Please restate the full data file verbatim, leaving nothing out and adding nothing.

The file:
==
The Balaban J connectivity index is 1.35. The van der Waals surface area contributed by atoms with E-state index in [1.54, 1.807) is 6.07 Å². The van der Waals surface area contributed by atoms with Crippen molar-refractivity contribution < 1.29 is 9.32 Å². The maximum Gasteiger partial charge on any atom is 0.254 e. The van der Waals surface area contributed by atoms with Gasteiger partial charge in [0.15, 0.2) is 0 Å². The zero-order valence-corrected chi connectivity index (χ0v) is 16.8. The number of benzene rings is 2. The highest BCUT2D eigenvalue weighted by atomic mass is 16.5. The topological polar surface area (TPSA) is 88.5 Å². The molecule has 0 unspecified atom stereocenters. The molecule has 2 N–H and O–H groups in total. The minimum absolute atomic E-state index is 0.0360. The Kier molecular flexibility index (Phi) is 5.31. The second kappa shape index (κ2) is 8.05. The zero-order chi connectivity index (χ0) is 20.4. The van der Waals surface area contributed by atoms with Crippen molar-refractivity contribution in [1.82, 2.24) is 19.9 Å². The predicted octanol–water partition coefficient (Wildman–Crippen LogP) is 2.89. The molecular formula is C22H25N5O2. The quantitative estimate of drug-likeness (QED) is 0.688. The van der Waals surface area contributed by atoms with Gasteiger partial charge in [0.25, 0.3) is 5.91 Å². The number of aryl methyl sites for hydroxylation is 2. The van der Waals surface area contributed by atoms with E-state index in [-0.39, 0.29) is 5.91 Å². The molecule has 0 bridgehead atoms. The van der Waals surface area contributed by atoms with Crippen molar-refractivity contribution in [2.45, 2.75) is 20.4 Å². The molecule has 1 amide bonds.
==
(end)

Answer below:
The Balaban J connectivity index is 1.35. The van der Waals surface area contributed by atoms with E-state index in [1.54, 1.807) is 6.07 Å². The van der Waals surface area contributed by atoms with Crippen molar-refractivity contribution < 1.29 is 9.32 Å². The maximum Gasteiger partial charge on any atom is 0.254 e. The van der Waals surface area contributed by atoms with Gasteiger partial charge in [0.15, 0.2) is 0 Å². The zero-order valence-corrected chi connectivity index (χ0v) is 16.8. The number of benzene rings is 2. The highest BCUT2D eigenvalue weighted by atomic mass is 16.5. The topological polar surface area (TPSA) is 88.5 Å². The molecule has 0 unspecified atom stereocenters. The molecule has 2 N–H and O–H groups in total. The minimum absolute atomic E-state index is 0.0360. The Kier molecular flexibility index (Phi) is 5.31. The second kappa shape index (κ2) is 8.05. The zero-order chi connectivity index (χ0) is 20.4. The van der Waals surface area contributed by atoms with Crippen molar-refractivity contribution in [1.82, 2.24) is 19.9 Å². The predicted octanol–water partition coefficient (Wildman–Crippen LogP) is 2.89. The molecular formula is C22H25N5O2. The quantitative estimate of drug-likeness (QED) is 0.688. The van der Waals surface area contributed by atoms with Gasteiger partial charge in [0.25, 0.3) is 5.91 Å². The number of aryl methyl sites for hydroxylation is 2. The van der Waals surface area contributed by atoms with E-state index in [-0.39, 0.29) is 5.91 Å². The molecule has 0 bridgehead atoms. The van der Waals surface area contributed by atoms with Crippen molar-refractivity contribution in [2.45, 2.75) is 20.4 Å². The molecule has 1 amide bonds.